Do you ever just wish you could slow down time?
Just a few decades ago, eating dinner at the table with our family was non-negotiable. Those were the days when it was rare for mothers to work outside the home, and beyond a black & white television, a transistor radio or record player there was no technology to get in the way of slowing down and actually chatting at dinner time.
I find as a family we are spending more time grabbing dinner from the pots on the stove and plunking down in front of the television to eat. I think the art of enjoying a leisurely meal is far to neglected in today’s busy, technically driven society. I am completely guilty of eating dinner with my tablet beside me scrolling through Pinterest or catching up on a the latest gossip while watching the news at the same time.
Since I turned 50 there is one thing that is often on my mind. Time goes by way too fast. Our days are filled with work, projects, baking, meal planning, bill paying, and the list goes on.
I want to embrace every second I can during the time that isn’t filled with commitments. My plan is to make every effort to take dinner from the multitasking 10-15 minutes it has become, to a more leisurely filled hour of conversation and connection!
I have always admired pretty tablescapes and often thought to myself that I shouldn’t wait for a special occasion to actually set the able and enjoy dinner. Now is the time!
While not every night will see such a fancy set up, I decided to set this table for two so Tim and I could enjoy a quiet dinner out in the screen porch.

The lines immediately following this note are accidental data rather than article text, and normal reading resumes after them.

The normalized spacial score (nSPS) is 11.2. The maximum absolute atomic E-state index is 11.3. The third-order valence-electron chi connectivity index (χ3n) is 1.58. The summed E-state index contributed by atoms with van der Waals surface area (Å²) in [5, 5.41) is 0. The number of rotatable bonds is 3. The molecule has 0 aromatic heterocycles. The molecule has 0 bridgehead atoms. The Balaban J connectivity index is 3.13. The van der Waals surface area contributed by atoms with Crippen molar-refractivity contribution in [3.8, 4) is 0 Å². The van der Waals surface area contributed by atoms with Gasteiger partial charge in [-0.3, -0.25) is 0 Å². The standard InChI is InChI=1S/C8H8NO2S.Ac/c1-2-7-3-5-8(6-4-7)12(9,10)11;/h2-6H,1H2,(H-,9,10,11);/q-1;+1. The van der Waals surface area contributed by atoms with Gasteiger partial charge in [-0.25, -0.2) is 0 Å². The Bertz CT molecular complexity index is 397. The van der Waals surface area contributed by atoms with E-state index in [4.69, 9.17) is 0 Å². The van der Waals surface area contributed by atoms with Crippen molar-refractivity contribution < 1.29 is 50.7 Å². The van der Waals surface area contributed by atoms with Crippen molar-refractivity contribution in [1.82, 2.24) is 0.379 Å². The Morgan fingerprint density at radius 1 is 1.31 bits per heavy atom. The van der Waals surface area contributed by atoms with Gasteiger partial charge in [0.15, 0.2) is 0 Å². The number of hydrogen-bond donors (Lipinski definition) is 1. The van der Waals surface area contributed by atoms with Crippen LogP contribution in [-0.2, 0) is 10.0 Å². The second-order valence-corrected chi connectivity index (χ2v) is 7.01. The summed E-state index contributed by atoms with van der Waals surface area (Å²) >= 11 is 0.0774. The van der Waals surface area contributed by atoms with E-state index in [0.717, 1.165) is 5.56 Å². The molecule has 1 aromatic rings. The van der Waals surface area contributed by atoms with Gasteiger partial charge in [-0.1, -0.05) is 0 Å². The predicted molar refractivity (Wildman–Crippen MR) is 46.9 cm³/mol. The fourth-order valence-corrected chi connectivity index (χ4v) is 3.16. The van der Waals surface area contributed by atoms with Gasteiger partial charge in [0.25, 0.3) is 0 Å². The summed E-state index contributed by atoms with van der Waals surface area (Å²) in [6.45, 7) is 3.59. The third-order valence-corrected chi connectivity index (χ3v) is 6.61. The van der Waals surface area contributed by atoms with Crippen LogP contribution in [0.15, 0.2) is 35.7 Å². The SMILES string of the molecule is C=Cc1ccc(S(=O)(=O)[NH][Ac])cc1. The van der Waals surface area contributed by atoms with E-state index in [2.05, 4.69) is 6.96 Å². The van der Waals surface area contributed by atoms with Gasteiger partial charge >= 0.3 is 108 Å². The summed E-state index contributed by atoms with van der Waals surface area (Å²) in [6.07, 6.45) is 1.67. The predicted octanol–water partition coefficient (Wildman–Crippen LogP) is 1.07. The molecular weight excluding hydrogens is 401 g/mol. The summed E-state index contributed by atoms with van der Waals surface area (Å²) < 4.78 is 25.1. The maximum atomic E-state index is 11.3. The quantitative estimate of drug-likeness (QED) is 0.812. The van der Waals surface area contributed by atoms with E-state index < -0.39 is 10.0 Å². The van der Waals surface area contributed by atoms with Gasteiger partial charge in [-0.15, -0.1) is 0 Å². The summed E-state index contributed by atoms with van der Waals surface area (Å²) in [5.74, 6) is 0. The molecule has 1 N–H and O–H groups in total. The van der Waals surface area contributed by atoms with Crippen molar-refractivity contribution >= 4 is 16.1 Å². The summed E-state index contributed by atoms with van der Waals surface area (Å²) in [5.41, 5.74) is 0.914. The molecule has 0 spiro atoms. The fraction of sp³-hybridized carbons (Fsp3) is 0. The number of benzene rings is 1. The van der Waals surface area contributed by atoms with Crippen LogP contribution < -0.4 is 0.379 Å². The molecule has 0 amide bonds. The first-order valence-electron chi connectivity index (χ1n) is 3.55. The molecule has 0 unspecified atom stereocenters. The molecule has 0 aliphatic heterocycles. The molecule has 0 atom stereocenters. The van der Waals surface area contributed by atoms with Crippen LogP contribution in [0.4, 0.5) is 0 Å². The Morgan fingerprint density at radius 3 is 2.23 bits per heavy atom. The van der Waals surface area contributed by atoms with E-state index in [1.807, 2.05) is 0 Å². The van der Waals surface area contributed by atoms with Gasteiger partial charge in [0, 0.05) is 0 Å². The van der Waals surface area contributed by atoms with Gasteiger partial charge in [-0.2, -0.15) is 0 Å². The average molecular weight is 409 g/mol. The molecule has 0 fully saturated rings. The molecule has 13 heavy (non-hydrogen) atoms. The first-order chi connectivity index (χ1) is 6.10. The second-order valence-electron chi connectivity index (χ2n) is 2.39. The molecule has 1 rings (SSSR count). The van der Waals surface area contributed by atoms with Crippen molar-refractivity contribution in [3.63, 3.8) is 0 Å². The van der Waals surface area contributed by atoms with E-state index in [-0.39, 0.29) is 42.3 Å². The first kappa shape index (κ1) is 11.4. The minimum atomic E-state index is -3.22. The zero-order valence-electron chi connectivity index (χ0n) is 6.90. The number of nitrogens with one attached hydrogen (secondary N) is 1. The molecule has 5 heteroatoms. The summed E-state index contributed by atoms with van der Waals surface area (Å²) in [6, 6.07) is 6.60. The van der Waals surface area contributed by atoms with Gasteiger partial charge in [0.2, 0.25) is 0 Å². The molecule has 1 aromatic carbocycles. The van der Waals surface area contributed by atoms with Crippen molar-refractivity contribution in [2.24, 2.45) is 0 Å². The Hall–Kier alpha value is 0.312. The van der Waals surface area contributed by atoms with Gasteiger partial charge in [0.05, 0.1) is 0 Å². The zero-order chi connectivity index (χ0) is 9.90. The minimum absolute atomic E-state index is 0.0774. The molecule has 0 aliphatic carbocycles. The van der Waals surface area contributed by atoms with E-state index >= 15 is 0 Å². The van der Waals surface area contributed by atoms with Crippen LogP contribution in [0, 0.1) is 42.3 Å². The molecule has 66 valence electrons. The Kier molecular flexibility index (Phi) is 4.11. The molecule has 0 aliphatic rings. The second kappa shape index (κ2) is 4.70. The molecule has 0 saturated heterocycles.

Friday nights we play in a couples golf league and it was nice to have a pretty table all set to come home to. It is easy to throw something into the slow cooker in the morning and all there is left to do when we get home is pour the wine and serve dinner.
Some of my favourite movie scenes take place around a leisurely meal. The tablescapes always portray a relaxed and inviting environment.
In It’s Complicated, there is a scene where Meryl Streep’s character has gathered with her girlfriends around the dining room table enjoying dinner together, sharing stories and thoroughly enjoying each others company. What a wonderful way to nurture our friendships as we get older.
Under The Tuscan Sun, Diane Lane’s character attends a dinner hosted by a neighbouring family, and everyone is settled in hours of food and conversation. Family and friends welcome the newcomer like they have known her all their lives even though she barely speaks their language.
One of my favourite dinner scenes comes at the end of the “Eat” segment in Eat, Love, Pray. They gather with family and friends for a traditional American turkey dinner, but they end up falling asleep all over the living room when it is apparent the turkey wasn’t defrosted. They wake up to finally enjoy their dinner together. At breakfast time.
The memories that can be created by slowing down and enjoying a meal, be it with one special person or a harvest table full of family, friends, new and old! We have the perfect little set up outside on our deck, complete with an outdoor harvest table that Tim built, but it just doesn’t get used enough.
Showing hospitality shouldn’t be reserved only for our guests. I think our own families are worthy of the same hospitality on otherwise ordinary days.
Tablescapes do not have to be expensive. Setting our table for two didn’t cost me a penny. I simply gathered things I had around the home.
Mixed matched plates and silverware just add to the charm.
I used an old curtain panel that belonged to my Nana that adds a bit of romance as a tablecloth.
Plates purchased at Target during its’ short stay in Canada, are layered between old wooden chargers and some antique plates I found at a yard sale.
I discovered this delicious and inexpensive wine during this wine tour!
Fresh raspberries on sale at the grocery store are frozen in ice cubes to dress up an otherwise plain glass of water.
Peonies from the garden add pretty touch.
I challenge you, dear friends, to treat yourself and your family to some heartfelt hospitality. Turn off cell phone, shut off the television and be present together for dinner.
Over the summer I hope to share many different tablescapes as I continue on my quest to make dinnertime an experience rather than a sprint!
Until next time…..